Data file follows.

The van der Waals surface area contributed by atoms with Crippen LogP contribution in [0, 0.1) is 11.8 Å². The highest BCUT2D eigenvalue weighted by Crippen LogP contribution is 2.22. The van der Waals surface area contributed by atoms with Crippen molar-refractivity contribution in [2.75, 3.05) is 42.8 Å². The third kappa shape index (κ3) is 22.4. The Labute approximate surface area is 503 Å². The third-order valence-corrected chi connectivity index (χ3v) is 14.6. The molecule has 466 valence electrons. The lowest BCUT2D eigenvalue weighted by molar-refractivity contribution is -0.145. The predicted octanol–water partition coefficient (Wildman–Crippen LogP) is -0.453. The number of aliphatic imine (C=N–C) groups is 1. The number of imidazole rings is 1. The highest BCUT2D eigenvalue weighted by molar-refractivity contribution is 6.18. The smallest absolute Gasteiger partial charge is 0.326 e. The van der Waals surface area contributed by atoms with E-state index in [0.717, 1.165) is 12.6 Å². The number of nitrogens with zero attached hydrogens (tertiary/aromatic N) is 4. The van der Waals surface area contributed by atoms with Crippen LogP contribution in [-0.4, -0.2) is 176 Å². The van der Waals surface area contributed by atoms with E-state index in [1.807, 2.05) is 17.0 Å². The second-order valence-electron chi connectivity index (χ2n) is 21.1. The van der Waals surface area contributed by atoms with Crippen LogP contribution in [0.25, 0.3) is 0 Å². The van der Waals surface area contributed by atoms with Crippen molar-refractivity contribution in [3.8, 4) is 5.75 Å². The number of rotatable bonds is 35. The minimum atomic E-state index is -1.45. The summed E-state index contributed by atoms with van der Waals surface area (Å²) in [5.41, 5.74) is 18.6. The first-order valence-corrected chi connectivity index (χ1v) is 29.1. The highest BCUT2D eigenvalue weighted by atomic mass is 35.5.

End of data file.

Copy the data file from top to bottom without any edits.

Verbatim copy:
The van der Waals surface area contributed by atoms with Crippen LogP contribution in [0, 0.1) is 11.8 Å². The highest BCUT2D eigenvalue weighted by Crippen LogP contribution is 2.22. The van der Waals surface area contributed by atoms with Crippen molar-refractivity contribution in [2.75, 3.05) is 42.8 Å². The third kappa shape index (κ3) is 22.4. The Labute approximate surface area is 503 Å². The third-order valence-corrected chi connectivity index (χ3v) is 14.6. The molecule has 466 valence electrons. The lowest BCUT2D eigenvalue weighted by molar-refractivity contribution is -0.145. The predicted octanol–water partition coefficient (Wildman–Crippen LogP) is -0.453. The number of aliphatic imine (C=N–C) groups is 1. The number of imidazole rings is 1. The highest BCUT2D eigenvalue weighted by molar-refractivity contribution is 6.18. The smallest absolute Gasteiger partial charge is 0.326 e. The van der Waals surface area contributed by atoms with E-state index in [0.717, 1.165) is 12.6 Å². The number of nitrogens with zero attached hydrogens (tertiary/aromatic N) is 4. The van der Waals surface area contributed by atoms with Crippen LogP contribution in [-0.4, -0.2) is 176 Å². The van der Waals surface area contributed by atoms with E-state index in [1.807, 2.05) is 17.0 Å². The second-order valence-electron chi connectivity index (χ2n) is 21.1. The van der Waals surface area contributed by atoms with Crippen LogP contribution in [0.25, 0.3) is 0 Å². The van der Waals surface area contributed by atoms with Crippen molar-refractivity contribution in [3.8, 4) is 5.75 Å². The number of rotatable bonds is 35. The minimum atomic E-state index is -1.45. The summed E-state index contributed by atoms with van der Waals surface area (Å²) in [5.41, 5.74) is 18.6. The first-order valence-corrected chi connectivity index (χ1v) is 29.1. The highest BCUT2D eigenvalue weighted by atomic mass is 35.5.